The ultimate goal of all this work is the same to grow a critical mass of several hundred startups, so that the ecosystem starts to become capable of producing $50 million to $100 million exits. 

Step 2: Tear Down Barriers 

In the beginning, the focus is on growing the startup ecosystem — simply creating more startups and growing the sub-communities of support. As the ecosystem heats up, the role of local leaders must shift to identifying the biggest barriers to success—which we call Success Factor Gaps—and tearing them down. But before you can close gaps, you must have clarity on where they are. 

We’ve spent a lot of time working with ecosystem builders and innovation agencies to develop  the first and still the only objective, data-driven assessment of success factor gaps in startup ecosystems so that governments can focus their scarce resources on what is not working and avoid meddling in what is.

Leaders should also work to identify and build on the strengths of their ecosystem from a vertical or horizontal point of view, like Fintech or AI. It’s simple: we achieve a higher return on investment when we bet on our strengths. We call this analysis the Innovation Edge framework. With this in hand, we can further focus our actions, save money and time, and foster more startup success. 

Step 3: Plug Into The World

Finally, once an ecosystem is truly cooking, it enters the globalization stage. Then government’s role shifts from local to working globally to develop what we call ‘Global Connectedness’, i.e. relationships between entrepreneurs (and investors and experts) in the local ecosystem and entrepreneurs in leading hubs around the world.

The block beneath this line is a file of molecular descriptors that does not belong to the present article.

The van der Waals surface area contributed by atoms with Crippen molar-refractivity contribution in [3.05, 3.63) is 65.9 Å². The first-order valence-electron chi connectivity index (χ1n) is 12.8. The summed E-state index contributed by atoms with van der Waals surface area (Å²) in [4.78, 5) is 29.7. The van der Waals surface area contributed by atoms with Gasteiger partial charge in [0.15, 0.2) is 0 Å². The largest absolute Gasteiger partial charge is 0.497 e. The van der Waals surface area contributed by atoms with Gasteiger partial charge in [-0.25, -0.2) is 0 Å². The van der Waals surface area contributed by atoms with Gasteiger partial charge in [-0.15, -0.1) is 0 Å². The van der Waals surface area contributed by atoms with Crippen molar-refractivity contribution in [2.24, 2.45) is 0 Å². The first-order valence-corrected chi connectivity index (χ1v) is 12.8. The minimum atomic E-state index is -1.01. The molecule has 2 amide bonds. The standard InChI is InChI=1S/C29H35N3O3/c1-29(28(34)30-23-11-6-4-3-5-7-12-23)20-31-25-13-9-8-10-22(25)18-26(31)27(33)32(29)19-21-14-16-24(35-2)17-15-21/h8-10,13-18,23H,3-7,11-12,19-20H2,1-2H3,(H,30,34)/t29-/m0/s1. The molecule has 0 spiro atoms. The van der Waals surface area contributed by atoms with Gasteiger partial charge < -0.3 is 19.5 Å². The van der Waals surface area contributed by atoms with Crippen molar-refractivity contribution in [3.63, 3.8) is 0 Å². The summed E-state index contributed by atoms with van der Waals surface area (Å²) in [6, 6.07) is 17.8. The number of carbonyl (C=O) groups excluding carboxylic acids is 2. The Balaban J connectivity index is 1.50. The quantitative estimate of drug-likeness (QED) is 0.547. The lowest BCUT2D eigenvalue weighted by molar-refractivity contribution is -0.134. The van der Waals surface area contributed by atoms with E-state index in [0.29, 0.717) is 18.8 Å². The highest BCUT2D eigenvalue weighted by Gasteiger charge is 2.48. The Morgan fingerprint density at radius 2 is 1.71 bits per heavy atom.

The first reason to create these connections is to attract global knowledge and develop relationships that will allow an ecosystem’s startups to achieve Global Market Reach. Local players need to learn what’s going on in the rest of the world, so they don’t copy business models that have already been done, or have already failed.

The collision of a new business model with global customers and the understanding of their top-of-mind needs is a prerequisite to building a global category leader that will create massive economic impact and job creation. According to Steve Blank’s ‘Customer Development process’ and Eric Ries’ ‘Lean Startup methodologies,’ to build a global product you need to work with global customers from the onset. This is the crucial beginning of a successful global market reach journey.

The result of all this hard work should be an ecosystem that is a dynamic engine of innovation, jobs, and economic growth, and later a magnet for talent and capital. Getting to this stage isn’t easy, but it’s not magic either. 

The path to creating a globally-competitive startup ecosystem is long, arduous, and specific to each particular locality. But after decades of careful analysis of what’s worked and what hasn’t on a worldwide basis, it is well codified. Local leaders just need the commitment to adapt tried-and-tested strategies to their particular context.